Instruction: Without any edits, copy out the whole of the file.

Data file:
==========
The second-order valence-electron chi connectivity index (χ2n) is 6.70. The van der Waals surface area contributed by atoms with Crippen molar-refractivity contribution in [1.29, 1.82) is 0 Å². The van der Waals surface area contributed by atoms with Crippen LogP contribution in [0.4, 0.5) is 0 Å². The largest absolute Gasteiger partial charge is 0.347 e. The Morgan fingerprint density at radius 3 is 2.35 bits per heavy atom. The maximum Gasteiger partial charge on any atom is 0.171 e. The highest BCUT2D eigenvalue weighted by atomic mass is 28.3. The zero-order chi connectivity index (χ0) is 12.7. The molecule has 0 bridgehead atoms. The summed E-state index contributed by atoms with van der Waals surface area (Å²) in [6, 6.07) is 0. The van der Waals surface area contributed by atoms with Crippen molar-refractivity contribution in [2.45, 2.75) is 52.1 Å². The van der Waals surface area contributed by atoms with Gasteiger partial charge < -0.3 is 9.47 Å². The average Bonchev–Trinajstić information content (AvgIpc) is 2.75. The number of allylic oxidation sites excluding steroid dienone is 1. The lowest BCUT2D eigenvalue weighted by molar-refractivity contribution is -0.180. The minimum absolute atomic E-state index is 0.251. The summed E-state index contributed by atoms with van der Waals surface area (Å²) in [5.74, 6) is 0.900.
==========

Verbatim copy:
The second-order valence-electron chi connectivity index (χ2n) is 6.70. The van der Waals surface area contributed by atoms with Crippen molar-refractivity contribution in [1.29, 1.82) is 0 Å². The van der Waals surface area contributed by atoms with Crippen LogP contribution in [0.4, 0.5) is 0 Å². The largest absolute Gasteiger partial charge is 0.347 e. The Morgan fingerprint density at radius 3 is 2.35 bits per heavy atom. The maximum Gasteiger partial charge on any atom is 0.171 e. The highest BCUT2D eigenvalue weighted by atomic mass is 28.3. The zero-order chi connectivity index (χ0) is 12.7. The molecule has 0 bridgehead atoms. The summed E-state index contributed by atoms with van der Waals surface area (Å²) in [6, 6.07) is 0. The van der Waals surface area contributed by atoms with Crippen molar-refractivity contribution in [2.45, 2.75) is 52.1 Å². The van der Waals surface area contributed by atoms with Gasteiger partial charge < -0.3 is 9.47 Å². The average Bonchev–Trinajstić information content (AvgIpc) is 2.75. The number of allylic oxidation sites excluding steroid dienone is 1. The lowest BCUT2D eigenvalue weighted by molar-refractivity contribution is -0.180. The minimum absolute atomic E-state index is 0.251. The summed E-state index contributed by atoms with van der Waals surface area (Å²) in [5.74, 6) is 0.900.